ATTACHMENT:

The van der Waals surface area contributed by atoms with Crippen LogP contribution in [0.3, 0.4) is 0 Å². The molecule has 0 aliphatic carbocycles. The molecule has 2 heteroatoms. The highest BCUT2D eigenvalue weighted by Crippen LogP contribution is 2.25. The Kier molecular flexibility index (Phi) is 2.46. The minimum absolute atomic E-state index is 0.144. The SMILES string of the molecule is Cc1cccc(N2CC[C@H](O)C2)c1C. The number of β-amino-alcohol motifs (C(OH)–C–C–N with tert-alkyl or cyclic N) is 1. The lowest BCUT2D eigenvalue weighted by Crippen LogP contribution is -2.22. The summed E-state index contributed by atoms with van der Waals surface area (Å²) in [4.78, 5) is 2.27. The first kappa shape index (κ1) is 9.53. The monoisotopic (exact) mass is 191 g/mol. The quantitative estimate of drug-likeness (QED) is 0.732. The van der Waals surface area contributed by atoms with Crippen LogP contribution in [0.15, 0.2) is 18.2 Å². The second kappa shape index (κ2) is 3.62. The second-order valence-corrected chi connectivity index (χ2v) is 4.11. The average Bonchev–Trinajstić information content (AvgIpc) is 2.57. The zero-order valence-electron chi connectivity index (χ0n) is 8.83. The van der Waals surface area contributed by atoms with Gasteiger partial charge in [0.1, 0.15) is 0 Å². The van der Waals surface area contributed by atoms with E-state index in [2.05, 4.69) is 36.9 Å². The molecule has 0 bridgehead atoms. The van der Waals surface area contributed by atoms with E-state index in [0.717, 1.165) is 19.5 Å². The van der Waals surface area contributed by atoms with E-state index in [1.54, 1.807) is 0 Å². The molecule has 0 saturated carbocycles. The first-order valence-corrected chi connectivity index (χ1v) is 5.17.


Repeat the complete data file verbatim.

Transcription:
The van der Waals surface area contributed by atoms with Crippen LogP contribution in [0.3, 0.4) is 0 Å². The molecule has 0 aliphatic carbocycles. The molecule has 2 heteroatoms. The highest BCUT2D eigenvalue weighted by Crippen LogP contribution is 2.25. The Kier molecular flexibility index (Phi) is 2.46. The minimum absolute atomic E-state index is 0.144. The SMILES string of the molecule is Cc1cccc(N2CC[C@H](O)C2)c1C. The number of β-amino-alcohol motifs (C(OH)–C–C–N with tert-alkyl or cyclic N) is 1. The lowest BCUT2D eigenvalue weighted by Crippen LogP contribution is -2.22. The summed E-state index contributed by atoms with van der Waals surface area (Å²) in [4.78, 5) is 2.27. The first kappa shape index (κ1) is 9.53. The monoisotopic (exact) mass is 191 g/mol. The quantitative estimate of drug-likeness (QED) is 0.732. The van der Waals surface area contributed by atoms with Crippen LogP contribution in [0.15, 0.2) is 18.2 Å². The second kappa shape index (κ2) is 3.62. The second-order valence-corrected chi connectivity index (χ2v) is 4.11. The average Bonchev–Trinajstić information content (AvgIpc) is 2.57. The zero-order valence-electron chi connectivity index (χ0n) is 8.83. The van der Waals surface area contributed by atoms with Gasteiger partial charge in [0.1, 0.15) is 0 Å². The van der Waals surface area contributed by atoms with E-state index in [2.05, 4.69) is 36.9 Å². The molecule has 0 bridgehead atoms. The van der Waals surface area contributed by atoms with E-state index in [0.717, 1.165) is 19.5 Å². The van der Waals surface area contributed by atoms with E-state index in [1.54, 1.807) is 0 Å². The molecule has 0 saturated carbocycles. The first-order valence-corrected chi connectivity index (χ1v) is 5.17.